Airlines have been in unfamiliar territory of late: They’ve been earning money for their investors. Don’t count on it lasting.

Antitrust officials are investigating whether U.S. airlines are fixing prices, even as they inch toward a market-share war. Ryanair Holdings Plc. predicts cheap fuel will stimulate “irrational price competition” among European carriers later this year. Qantas Airways Ltd. is paying a A$90 million bonus to staff whose industrial action grounded its fleet in 2011. And with tremors from China and Greece spooking markets, the Bloomberg World Airlines Index has fallen more than 10 percent, meeting one definition of a market correction.

It’s all a reminder that the good times for airlines rarely endure. Carriers generate the slimmest returns for their investors of 29 industries worldwide, according to the International Air Transport Association. Warren Buffett once joked that someone should have shot down the world’s first powered flight, saving investors the heartache.

“It’s one of the most competitive industries in the world,” Hans Mitterlechner, a partner at Three Consulting Pty., said by phone from Sydney. “Executives have been burned for too many decades now to sit comfortably.”

The global aviation industry should hit a milestone in 2015: Airlines will generate a return for shareholders above their cost of capital, according to IATA.

“For the first time, the industry on average will be creating value for its equity investors,” IATA chief economist Brian Pearce said in a June presentation in Miami. In any other industry, he added, that would be “the minimum performance expected.”

Investors aren’t yet ready to celebrate. As of Thursday, the Bloomberg World Airlines Index had fallen more than 10 percent from April 27 — its highest point since October 2007 — exceeding the 10 percent decline many traders consider a market correction. The U.S. sub-index has fared even worse, down 23 percent from its Jan. 26 peak through Thursday.

The outbreak of nerves comes amid a bumper year for the industry, with airlines benefiting from slumping fuel prices and weaker competition.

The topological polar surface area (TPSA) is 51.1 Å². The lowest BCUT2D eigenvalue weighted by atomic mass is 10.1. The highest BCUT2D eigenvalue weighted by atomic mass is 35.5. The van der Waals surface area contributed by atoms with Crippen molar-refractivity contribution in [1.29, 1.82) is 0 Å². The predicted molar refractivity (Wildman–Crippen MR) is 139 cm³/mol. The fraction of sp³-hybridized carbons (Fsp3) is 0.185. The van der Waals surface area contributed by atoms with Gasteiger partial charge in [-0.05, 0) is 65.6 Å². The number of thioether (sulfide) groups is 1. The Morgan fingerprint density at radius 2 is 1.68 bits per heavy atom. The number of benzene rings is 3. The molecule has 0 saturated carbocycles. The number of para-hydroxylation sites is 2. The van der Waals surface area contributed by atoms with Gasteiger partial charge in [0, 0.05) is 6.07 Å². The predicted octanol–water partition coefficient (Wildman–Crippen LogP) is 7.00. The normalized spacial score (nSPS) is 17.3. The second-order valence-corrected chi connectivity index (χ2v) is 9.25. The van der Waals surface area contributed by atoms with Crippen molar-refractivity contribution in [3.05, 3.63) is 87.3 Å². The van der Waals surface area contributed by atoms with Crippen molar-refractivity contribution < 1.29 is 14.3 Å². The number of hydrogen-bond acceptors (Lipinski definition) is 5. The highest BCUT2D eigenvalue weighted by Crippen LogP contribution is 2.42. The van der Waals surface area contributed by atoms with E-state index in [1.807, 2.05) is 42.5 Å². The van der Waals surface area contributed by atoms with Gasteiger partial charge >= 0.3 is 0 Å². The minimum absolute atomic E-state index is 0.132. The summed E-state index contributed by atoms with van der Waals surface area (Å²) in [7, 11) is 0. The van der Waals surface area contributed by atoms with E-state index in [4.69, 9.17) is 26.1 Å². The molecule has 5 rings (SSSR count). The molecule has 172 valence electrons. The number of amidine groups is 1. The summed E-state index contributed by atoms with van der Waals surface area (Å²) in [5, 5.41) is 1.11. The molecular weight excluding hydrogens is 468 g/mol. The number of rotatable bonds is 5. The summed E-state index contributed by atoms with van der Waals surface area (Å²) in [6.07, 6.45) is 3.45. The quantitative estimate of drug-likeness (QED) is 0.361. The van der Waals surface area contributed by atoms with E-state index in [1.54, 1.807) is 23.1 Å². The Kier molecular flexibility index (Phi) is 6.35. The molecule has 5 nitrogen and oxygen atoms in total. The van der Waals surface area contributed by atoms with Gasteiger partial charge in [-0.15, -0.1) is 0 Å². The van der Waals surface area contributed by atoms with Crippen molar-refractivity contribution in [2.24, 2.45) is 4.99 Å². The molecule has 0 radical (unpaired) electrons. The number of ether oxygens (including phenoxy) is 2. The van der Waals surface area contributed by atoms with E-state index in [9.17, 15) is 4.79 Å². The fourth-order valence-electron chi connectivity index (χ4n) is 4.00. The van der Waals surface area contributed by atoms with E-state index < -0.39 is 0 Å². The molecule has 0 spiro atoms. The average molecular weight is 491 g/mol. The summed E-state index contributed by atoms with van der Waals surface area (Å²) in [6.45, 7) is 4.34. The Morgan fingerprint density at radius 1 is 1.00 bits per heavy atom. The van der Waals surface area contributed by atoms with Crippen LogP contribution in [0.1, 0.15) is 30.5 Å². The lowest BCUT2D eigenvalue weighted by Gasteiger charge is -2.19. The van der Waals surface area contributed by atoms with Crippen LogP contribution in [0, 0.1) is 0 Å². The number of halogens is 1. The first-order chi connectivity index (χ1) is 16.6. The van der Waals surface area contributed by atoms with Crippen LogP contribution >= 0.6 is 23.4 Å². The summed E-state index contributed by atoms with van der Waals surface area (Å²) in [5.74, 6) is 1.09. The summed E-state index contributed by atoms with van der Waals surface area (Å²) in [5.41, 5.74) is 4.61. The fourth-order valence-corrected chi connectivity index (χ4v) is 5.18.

Globally, airline fuel bills will fall about 15 percent to $191 billion this year, even as the amount of fuel consumed rises 4.3 percent, according to IATA.

North American carriers will post $15.7 billion of net income this year, according to IATA, up 40 percent from last year, and passenger traffic is forecast to grow at the fastest pace since 2010.

Shares in constituents of the Bloomberg World Airlines Index are currently worth about 2.8 times their net assets, compared to an average of 1.7 times since the index was formed in 2003.

Such good times can’t last, according to Tony Webber, an aviation consultant and former chief economist for Qantas.

“Whenever airlines start making money, you always see too much capacity go back into the market,” he said by phone from Copenhagen.

By adding extra seating or by flying more frequently, carriers risk losing money on unfilled seats. In the U.S., for example, Southwest Airlines Co. grew capacity in January at the fastest pace since at least 2009.

Delta Air Lines Inc. and United Continental Holdings Inc. are also adding capacity “well above GDP growth,” Bloomberg Intelligence analyst George Ferguson wrote in a briefing note, pushing the domestic industry toward a “market share war”.

“It’s easy to have discipline when you are fighting for your life but when you aren’t, greed starts to take over,” he said by e-mail. “Rational competition always breaks down once companies return to profits.”

The same dynamic is playing out in Europe, according to Ryanair, the continent’s largest carrier by market value.

Lower fuel prices will lead competitors to steal market share from each other, resulting in “irrational price competition” later this year, Chief Executive Officer Michael O’Leary said on a May 26 investor call.

While every corporate executive worries about competition, some aspects of aviation make it uniquely cutthroat.

There are few industries where pressures from suppliers, consumers, distributors, competitors and alternative products are as tough as for airlines, according to a 2013 analysis done for IATA by Harvard professor Michael Porter.

The top 10 airlines globally account for about 59 percent of industry revenue, according to Bloomberg Intelligence data.

Compare that with smartphones, where Apple Inc. and Samsung Electronics Co. alone split about 64 percent of industry revenue. In the auto industry, the top 10 producers make about 81 percent of the world’s cars.

Airlines that spot a competitor making outsized profits can move quickly to compete, Mitterlechner said.

“Our most costly asset comes with its own wings, and can be redeployed in a completely different geography in a week,” he said.

Airline bosses still seem happier than they were a year or two ago, according to Con Korfiatis, the founding chief executive of Jetstar Asia who’s now a partner at executive recruiter Heidrick & Struggles International Inc. But there’s less confidence than there was three to six months back.

“There’s more cautiousness creeping into their thinking,” he said by phone from Singapore. “They’re always asking themselves: ’Is that the light at the end of the tunnel? Or is it a train coming at me?’”

This article was written by David Fickling from Bloomberg and was legally licensed through the NewsCred publisher network.

Photo Credit: An airplane in Spain. xlibber / Flickr